I don't mind sharing anything.......keep in touch


  • P.S. I was diagnosed in 1998

  • I have had Parkinsons for about 6 years and still drive. Like Andy, I have to apply every three years to have my licence renewed. My Consultant then has to agree to this. I would never drive if I thought I was a risk to anyone and tend only to drive locally. I have been a passenger with a person who had dystonia, and boy was this scary and dangerous. My main problem is a tremor and this is helped by movement anyway so will have to see what the future brings.

    I hope I am sensible enough to know when the time is right for me to stop driving.

  • It took a long time and several conversations before my husband handed the wheel over to me. It was very hard for him. We saw his movement disorder specialist yesterday and on the way home he said he feels he can still drive but is afraid of what would happen if his meds suddenly ran out. I am glad he finally is thinking ahead and being cautious. It was getting I was afraid to drive with him and he got very defensive when I would grab the arm rest or brace myself. His specialist ws ready to be the bad guy and tell him to stop but he did it on his own before the doctor needed to intervene.

  • I still get loads of pleasure out of driving and consider my self still capable, and a safe and courteous driver.

    I live in a fairly remote area, if I had not the ability to drive I would be permanently trapped in the house.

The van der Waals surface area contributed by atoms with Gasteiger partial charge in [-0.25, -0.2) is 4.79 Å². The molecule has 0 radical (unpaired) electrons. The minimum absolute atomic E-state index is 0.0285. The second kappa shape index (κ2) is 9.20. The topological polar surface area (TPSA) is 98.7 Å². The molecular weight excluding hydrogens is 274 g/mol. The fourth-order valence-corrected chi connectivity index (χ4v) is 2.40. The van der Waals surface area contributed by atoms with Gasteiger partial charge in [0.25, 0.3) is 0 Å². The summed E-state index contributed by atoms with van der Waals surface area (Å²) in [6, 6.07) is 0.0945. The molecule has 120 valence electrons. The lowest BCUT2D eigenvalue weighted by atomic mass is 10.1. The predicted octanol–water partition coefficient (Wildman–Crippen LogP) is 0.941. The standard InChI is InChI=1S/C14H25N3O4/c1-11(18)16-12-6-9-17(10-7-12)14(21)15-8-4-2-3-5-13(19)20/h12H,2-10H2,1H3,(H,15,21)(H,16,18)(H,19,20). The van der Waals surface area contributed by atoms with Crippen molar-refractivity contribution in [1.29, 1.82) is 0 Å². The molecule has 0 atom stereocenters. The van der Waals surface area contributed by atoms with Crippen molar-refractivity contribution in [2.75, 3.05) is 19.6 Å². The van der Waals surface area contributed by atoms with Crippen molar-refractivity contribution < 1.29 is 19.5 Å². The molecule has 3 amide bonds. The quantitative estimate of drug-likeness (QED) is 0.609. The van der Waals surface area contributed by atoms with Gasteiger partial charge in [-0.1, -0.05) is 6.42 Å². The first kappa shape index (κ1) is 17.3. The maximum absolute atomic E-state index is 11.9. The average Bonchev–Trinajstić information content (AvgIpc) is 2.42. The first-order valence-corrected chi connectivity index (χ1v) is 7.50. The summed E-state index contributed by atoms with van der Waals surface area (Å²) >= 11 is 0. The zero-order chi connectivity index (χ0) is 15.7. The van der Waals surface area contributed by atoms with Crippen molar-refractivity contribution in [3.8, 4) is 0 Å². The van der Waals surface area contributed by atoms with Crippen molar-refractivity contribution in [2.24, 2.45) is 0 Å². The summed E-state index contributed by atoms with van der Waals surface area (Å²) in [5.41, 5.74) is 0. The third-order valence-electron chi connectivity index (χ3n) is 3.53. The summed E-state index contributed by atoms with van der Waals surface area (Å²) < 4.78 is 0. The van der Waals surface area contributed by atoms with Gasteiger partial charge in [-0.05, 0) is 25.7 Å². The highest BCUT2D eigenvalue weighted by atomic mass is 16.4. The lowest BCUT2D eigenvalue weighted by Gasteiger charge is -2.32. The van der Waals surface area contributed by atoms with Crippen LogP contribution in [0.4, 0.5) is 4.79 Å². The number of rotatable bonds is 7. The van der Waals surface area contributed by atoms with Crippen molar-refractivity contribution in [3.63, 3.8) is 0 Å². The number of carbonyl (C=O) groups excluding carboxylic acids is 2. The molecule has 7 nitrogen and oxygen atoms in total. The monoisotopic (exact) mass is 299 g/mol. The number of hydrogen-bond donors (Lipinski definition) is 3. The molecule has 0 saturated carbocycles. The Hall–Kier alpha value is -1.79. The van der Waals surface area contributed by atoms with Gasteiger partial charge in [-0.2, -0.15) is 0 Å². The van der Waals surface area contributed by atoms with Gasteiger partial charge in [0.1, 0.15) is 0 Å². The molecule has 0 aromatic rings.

That would certainly be the end of me.

  • My mother stopped driving a few years after her initial diagnosis. Her father had accidentally run someone over at a vegetable stand, breaking their arm. I think having seen what can happen when you wait too long to give up the keys made her very conservative in her choice to stop driving. No one asked her to stop, she just did. She is fortunate to have my dad be able to take her to her appointments. Now we just have to keep an eye on his driving skills since he is 84....

  • I to live in a remote area, If I quit driving the burden on my wife will get overwelming, we have no options for help, kids all grow and hours away. I take requip three times a day, and at times it takes everythiong I have to stay awake. When its like that I wont drive. My biggest fear is lack of concentration, When I look in different direction, the truck seems to fallow my gaze.I was an airline pilot for 27 years, this lack of ability,is very trying, I get a little cranky but my wife helps a lot. Thank God for those who willingly stay with us.

  • Luckily I live in London. My freedom pass gives me free bus, tube, tram and the light railway, so getting around on a bad day is fairly easy, and free (except the river busses/taxis, which are half price)

  • I'm lucky to be able to get around all of Palm Beach County Florida thanks to a door to door transit system that goes everywhere the regular county buses go. Rides have to be reserved by 5 pm the day before.

    My husband drives me when he is available and there are some regular bus routes I can safely use when they stop frequently and when I don't have to cross streets or change buses.

    There is a $3.00 charge each way for the door to door service. The cost of riding the county buses for disabled passengers is 75 cents each way or $1.75 for an all day ticket. The cost of riding with my husband is gas $ and a huge THANK YOU!

  • Try again!!! getting around on a bad day WITHOUT THE CAR.

  • Dag ! all lowercase, your bad day is better than my good day ! Lol ! Joyable, I haven't driven in 2yrs. I have a great friend/land-lady who takes me to grocery store and drug store.There is a local support group and I've gone a few times when a friend from the group could pick me up but I thunk she may be having trouble driving...oh well. Stuck-n-the-mud!

    It's nice here on the Outer Banks of NC.

  • Florida I know. Is NC North Crolina?